Guatemala has so much to offer visitors, from its culture, the Mayan history, active volcanoes, and outdoor adventures.
However, Guatemala suffers from high crime rates, both petty and violent, bringing questions about its safety. Violent crimes involve gangs and bad neighborhoods but sometimes occur in tourist zones.
Be vigilant, avoid bad neighborhoods, and take possible safety precautions to enjoy your stay here. Below are the top travel tips to consider to ensure you stay safe in Guatemala.
Is Guatemala Safe to Visit?
Guatemala is generally safe to visit. Although this country has a bad reputation for its high rate of violent crimes, tourists are unlikely to become victims. The only common crimes against visitors are petty theft/scams in the city and crowded places.
If you’re not vigilant enough, you may become a victim of bag-snatching, pickpocketing, car theft, and ATM/credit card scams. Consider doing the following to avoid being a victim:
- Keep your belongings close to you
- Carry enough cash for the stay
- Leave your valuables in the hotel while going out
- Avoid trekking or using public transport at night
- Avoid visiting Guatemala’s crime hotspots
Crime isn’t the only safety issue for visitors in Guatemala. This country is at risk of natural disasters, including earthquakes, tsunamis, volcano eruptions, floods, and landslides.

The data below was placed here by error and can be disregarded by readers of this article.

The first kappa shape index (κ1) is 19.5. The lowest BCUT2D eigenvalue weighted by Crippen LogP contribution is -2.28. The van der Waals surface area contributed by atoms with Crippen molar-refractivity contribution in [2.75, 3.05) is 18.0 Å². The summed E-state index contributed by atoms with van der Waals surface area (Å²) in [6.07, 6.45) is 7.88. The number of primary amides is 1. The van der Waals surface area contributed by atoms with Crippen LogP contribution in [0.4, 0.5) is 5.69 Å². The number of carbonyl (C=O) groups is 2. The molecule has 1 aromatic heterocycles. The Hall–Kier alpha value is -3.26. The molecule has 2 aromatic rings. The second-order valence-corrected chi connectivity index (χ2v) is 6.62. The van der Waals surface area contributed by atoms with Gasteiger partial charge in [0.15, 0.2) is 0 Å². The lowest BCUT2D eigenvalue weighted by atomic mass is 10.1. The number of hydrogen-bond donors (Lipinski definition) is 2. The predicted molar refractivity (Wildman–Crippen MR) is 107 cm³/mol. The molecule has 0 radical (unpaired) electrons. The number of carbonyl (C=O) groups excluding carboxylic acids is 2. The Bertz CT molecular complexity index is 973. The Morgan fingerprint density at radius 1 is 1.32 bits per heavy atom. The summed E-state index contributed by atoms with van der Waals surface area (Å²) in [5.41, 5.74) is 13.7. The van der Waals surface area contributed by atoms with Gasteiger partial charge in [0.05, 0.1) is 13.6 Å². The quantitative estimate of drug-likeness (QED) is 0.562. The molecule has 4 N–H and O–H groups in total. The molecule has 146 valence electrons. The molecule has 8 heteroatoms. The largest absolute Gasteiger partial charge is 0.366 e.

Most natural disasters occur in the rainy season, but your major concerns should be earthquakes and volcano eruptions.
The political stability in Guatemala is yet another safety concern to consider. You may encounter protests and demonstrations in the cities, primarily due to corruption.
Such political demonstrations are peaceful, but you never know. They may turn violent, so avoid them altogether.
Crime in Guatemala
Guatemala is a crime-laden country. According to Numbeo, Guatemala has a high crime index of 62.46 out of 100.
Common crimes in this country include murder, armed robbery, sexual violence against women, street gangs, and mob violence. These crimes mostly happen in some regions of Guatemala, deemed as crime hotspots.
Petty theft is most common in tourist areas and crowded places like Guatemala City and public transport. As a tourist, you’re most likely to become a victim of petty crimes.
Be watchful of your surroundings as petty thieves and scammers are on standby to take advantage of any available opportunity. Here are some helpful safety tips to help you avoid crime in Guatemala:
- Don’t display valuable items like expensive mobile phones, cameras, and laptops
- Withdraw and exchange money at hotel ATMs
- Don’t leave your drinks unattended in Guatemala bars and restaurants
- Avoid walking solo in secluded areas
- Avoid traveling around at night
- Avoid wearing jewelry when exploring the country
- Leave your valuables in your hotel room or locked in a safe if you have one
- Only use hotel taxis and radio on short trips to tour the country
- If visiting in your car, consider booking hotels that offer secure parking